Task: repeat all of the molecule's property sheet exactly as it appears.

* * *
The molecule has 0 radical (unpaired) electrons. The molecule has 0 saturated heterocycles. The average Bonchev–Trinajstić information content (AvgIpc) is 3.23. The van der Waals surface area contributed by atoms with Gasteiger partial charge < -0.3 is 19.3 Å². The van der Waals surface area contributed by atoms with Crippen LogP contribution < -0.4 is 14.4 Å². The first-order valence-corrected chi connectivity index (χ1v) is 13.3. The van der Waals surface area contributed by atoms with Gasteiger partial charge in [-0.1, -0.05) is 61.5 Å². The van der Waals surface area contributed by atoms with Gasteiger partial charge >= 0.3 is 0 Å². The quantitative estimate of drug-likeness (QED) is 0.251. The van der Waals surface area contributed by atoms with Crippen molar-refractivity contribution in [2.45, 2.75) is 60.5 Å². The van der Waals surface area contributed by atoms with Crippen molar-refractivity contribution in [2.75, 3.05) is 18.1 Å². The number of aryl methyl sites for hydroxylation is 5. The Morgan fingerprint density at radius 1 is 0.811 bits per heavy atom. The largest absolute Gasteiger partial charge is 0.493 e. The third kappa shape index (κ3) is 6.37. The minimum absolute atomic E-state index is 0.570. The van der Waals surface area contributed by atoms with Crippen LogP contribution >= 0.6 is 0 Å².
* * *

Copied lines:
The molecule has 0 radical (unpaired) electrons. The molecule has 0 saturated heterocycles. The average Bonchev–Trinajstić information content (AvgIpc) is 3.23. The van der Waals surface area contributed by atoms with Gasteiger partial charge < -0.3 is 19.3 Å². The van der Waals surface area contributed by atoms with Crippen LogP contribution < -0.4 is 14.4 Å². The first-order valence-corrected chi connectivity index (χ1v) is 13.3. The van der Waals surface area contributed by atoms with Gasteiger partial charge in [-0.1, -0.05) is 61.5 Å². The van der Waals surface area contributed by atoms with Gasteiger partial charge >= 0.3 is 0 Å². The quantitative estimate of drug-likeness (QED) is 0.251. The van der Waals surface area contributed by atoms with Crippen molar-refractivity contribution in [2.45, 2.75) is 60.5 Å². The van der Waals surface area contributed by atoms with Crippen molar-refractivity contribution in [2.75, 3.05) is 18.1 Å². The number of aryl methyl sites for hydroxylation is 5. The Morgan fingerprint density at radius 1 is 0.811 bits per heavy atom. The largest absolute Gasteiger partial charge is 0.493 e. The third kappa shape index (κ3) is 6.37. The minimum absolute atomic E-state index is 0.570. The van der Waals surface area contributed by atoms with Crippen LogP contribution >= 0.6 is 0 Å².